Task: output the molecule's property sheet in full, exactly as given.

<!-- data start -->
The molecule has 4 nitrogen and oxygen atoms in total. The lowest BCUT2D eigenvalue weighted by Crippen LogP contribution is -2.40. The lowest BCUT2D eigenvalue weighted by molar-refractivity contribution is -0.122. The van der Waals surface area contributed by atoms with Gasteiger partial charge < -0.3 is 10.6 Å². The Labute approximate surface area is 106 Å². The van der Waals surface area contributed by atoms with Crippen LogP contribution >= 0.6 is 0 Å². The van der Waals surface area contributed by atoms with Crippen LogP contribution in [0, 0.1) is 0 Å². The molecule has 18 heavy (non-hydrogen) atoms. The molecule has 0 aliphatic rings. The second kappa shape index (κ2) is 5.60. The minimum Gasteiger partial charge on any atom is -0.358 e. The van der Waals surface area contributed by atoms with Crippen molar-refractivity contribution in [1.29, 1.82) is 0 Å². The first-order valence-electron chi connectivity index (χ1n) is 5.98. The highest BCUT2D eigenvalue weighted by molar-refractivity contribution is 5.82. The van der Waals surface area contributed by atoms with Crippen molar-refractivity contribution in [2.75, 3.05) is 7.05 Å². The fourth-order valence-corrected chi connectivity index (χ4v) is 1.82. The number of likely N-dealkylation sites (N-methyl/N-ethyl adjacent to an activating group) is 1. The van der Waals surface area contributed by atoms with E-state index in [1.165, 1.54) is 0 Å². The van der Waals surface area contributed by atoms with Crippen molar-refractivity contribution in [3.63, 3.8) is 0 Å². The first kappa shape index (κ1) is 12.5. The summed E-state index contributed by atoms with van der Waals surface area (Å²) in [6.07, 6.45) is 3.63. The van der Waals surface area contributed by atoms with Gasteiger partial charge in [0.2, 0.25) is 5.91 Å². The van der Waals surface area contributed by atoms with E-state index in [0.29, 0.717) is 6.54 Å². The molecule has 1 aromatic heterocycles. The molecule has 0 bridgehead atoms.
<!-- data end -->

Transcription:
The molecule has 4 nitrogen and oxygen atoms in total. The lowest BCUT2D eigenvalue weighted by Crippen LogP contribution is -2.40. The lowest BCUT2D eigenvalue weighted by molar-refractivity contribution is -0.122. The van der Waals surface area contributed by atoms with Gasteiger partial charge < -0.3 is 10.6 Å². The Labute approximate surface area is 106 Å². The van der Waals surface area contributed by atoms with Crippen LogP contribution >= 0.6 is 0 Å². The van der Waals surface area contributed by atoms with Crippen LogP contribution in [0, 0.1) is 0 Å². The molecule has 18 heavy (non-hydrogen) atoms. The molecule has 0 aliphatic rings. The second kappa shape index (κ2) is 5.60. The minimum Gasteiger partial charge on any atom is -0.358 e. The van der Waals surface area contributed by atoms with Crippen molar-refractivity contribution in [1.29, 1.82) is 0 Å². The first-order valence-electron chi connectivity index (χ1n) is 5.98. The highest BCUT2D eigenvalue weighted by molar-refractivity contribution is 5.82. The van der Waals surface area contributed by atoms with Crippen molar-refractivity contribution in [2.75, 3.05) is 7.05 Å². The fourth-order valence-corrected chi connectivity index (χ4v) is 1.82. The number of likely N-dealkylation sites (N-methyl/N-ethyl adjacent to an activating group) is 1. The van der Waals surface area contributed by atoms with E-state index in [1.165, 1.54) is 0 Å². The van der Waals surface area contributed by atoms with Crippen molar-refractivity contribution in [3.63, 3.8) is 0 Å². The first kappa shape index (κ1) is 12.5. The summed E-state index contributed by atoms with van der Waals surface area (Å²) in [6.07, 6.45) is 3.63. The van der Waals surface area contributed by atoms with Gasteiger partial charge in [0.2, 0.25) is 5.91 Å². The van der Waals surface area contributed by atoms with E-state index in [0.29, 0.717) is 6.54 Å². The molecule has 1 aromatic heterocycles. The molecule has 0 bridgehead atoms.